Finding Ways to HelpBy Kim Bradley
When Sherrie Dunlap spent spring break working with AIDS patients in Brazil earlier this year, she saw adults who were in the terminal stages of the disease; who were found on the street, suffering alone. When she met those people, when she heard their stories and held their hands, Sherrie knew she wanted to do more.
But soon, spring break was over and her time at Esperenca e Vida (Hope and Life), a Catholic AIDS clinic in São Paulo, came to an end. After helping people living with HIV and AIDS, feeding them, giving them medicine and talking with them, Sherrie had to return home.
"My new friends gave faces and a reality to a worldwide problem," Sherrie remembers. She also remembers the strong desire to continue her work — no matter where, no matter how. "Being in the presence of AIDS was an experience I will never forget, and I brought that reality home with me."
Back at Saint Vincent College in Latrobe, Pennsylvania, the 21-year-old junior and editor-in-chief of her college newspaper vowed to learn more about the virus and to raise awareness about the pandemic on her campus. She just didn't know how.
"I wanted to do something to raise awareness on campus but I didn't know what to do," Sherrie recalls. "I didn't feel like I knew enough and the semester was coming to an end."
Then her sister told her about the College Leaders Program sponsored by Catholic Relief Services and the National Catholic AIDS Network. The program teaches students about the Catholic Church's extensive work in HIV and AIDS programming around the world, and helps them educate their peers on campus about the pandemic.
Sherrie joined 40 other students from 20 different colleges around the United States in an effort to educate other young people about the disease and its impact, both domestically and abroad.
"Remembering the people I met [in Brazil], I thought this is something I could do to honor them, to keep the service work going, and to learn more about the virus and what each of us can do to help."
The College Leaders Program, a six-month program leading up to World AIDS Day December 1, kicked off with a national AIDS Ministry Gathering in July. At the gathering, students received the training and education needed to start their campus campaigns. They met with leading Catholic experts on the disease and individuals living with the virus. They were then asked to take their knowledge home and put their training into action.
The goal of the program, now in its third year, is to get students to initiate and contribute to a series of HIV and AIDS activities, and to serve as leaders on their campuses. CRS guides the students through the course of the program by offering workshops and leadership training. Students meet other advocates from around the country and hear from people directly affected by the disease.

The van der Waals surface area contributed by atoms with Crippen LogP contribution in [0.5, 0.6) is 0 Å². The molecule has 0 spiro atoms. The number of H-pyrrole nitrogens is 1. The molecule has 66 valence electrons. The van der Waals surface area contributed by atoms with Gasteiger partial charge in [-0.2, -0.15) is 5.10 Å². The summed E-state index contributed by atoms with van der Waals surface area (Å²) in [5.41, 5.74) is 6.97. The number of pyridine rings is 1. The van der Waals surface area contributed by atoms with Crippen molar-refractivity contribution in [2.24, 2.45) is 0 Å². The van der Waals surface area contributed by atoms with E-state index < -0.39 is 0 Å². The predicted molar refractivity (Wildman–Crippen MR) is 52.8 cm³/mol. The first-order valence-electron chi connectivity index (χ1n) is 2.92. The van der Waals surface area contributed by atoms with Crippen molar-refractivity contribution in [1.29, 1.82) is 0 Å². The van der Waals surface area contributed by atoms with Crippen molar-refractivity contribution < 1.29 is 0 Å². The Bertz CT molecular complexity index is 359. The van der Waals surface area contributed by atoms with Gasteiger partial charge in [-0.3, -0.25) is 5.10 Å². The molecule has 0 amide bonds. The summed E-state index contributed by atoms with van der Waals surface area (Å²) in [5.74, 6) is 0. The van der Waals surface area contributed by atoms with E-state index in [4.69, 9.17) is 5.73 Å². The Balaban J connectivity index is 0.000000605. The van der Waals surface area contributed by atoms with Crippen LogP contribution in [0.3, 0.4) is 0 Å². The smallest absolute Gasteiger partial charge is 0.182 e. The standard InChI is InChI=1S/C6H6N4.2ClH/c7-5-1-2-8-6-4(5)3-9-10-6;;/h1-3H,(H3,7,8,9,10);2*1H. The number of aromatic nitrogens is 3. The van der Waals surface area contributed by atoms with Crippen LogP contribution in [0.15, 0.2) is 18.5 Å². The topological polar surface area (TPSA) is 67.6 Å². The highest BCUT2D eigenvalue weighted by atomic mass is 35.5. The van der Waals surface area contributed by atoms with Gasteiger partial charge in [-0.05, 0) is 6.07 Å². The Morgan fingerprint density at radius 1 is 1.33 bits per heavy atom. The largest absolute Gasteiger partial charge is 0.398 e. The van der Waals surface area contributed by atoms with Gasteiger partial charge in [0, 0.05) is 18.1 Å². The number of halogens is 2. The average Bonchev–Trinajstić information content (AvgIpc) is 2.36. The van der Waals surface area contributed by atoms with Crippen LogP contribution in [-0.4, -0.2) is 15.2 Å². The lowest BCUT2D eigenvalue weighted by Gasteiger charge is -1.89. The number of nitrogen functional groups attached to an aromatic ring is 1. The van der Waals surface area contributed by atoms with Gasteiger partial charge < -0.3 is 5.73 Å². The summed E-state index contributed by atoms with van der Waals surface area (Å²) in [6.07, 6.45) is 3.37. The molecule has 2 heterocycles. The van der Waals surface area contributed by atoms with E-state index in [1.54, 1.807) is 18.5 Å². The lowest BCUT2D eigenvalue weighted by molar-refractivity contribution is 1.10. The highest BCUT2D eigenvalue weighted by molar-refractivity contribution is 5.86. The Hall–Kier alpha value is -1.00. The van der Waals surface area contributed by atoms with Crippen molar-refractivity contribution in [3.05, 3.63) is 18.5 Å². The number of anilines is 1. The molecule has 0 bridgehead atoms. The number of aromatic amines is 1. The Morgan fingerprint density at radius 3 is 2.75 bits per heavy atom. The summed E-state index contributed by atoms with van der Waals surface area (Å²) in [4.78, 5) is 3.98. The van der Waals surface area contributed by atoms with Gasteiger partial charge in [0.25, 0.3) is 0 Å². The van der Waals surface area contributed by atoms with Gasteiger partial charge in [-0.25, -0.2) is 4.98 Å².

After almost five months of being a 'college leader' and planning various activities, Sherrie still looks forward to sharing her newfound knowledge with her fellow students. "This opportunity is one that will have effects that permeate many communities, giving young people the tools to educate," she says. "And as in many cases, I believe education is the key to begin fighting problems like AIDS."
Marking World AIDS Day
At Saint Vincent, Sherrie and her team members have been planning an array of activities to mark World AIDS Day. There will be prayer services, panel discussions, various fundraisers and even an Open Mic benefit concert during the days leading up to World AIDS Day.
One of the fundraisers asks students to lose their spare change and 'put in their two cents' in the global fight against HIV and AIDS. "There will be donation bins in various offices on campus and in the residence halls, showing that if everyone gives a little bit, we can make a big difference."
Making a Difference
A percentage of the money raised through the College Leaders Program directly benefits CRS programming supporting people living with the disease. CRS operates more than 250 HIV and AIDS projects — worth more than $120 million in 2007 — in the poorest and most vulnerable areas of the developing world. With programming in 52 countries across Africa and the hardest-hit regions of Asia and Latin America, CRS has directly served more than 4 million people this year.
As World AIDS Day approaches, Sherrie is determined to honor the commitment she made at the AIDS clinic in São Paulo.
"The victims of HIV and AIDS are fellow people of the world, not faraway statistics; they are people from my generation and I want to help them."
Kim Bradley works as a communications officer for CRS. Kim recently traveled to our programs in Peru with winners of the 2007 Egan Award for Journalistic Excellence.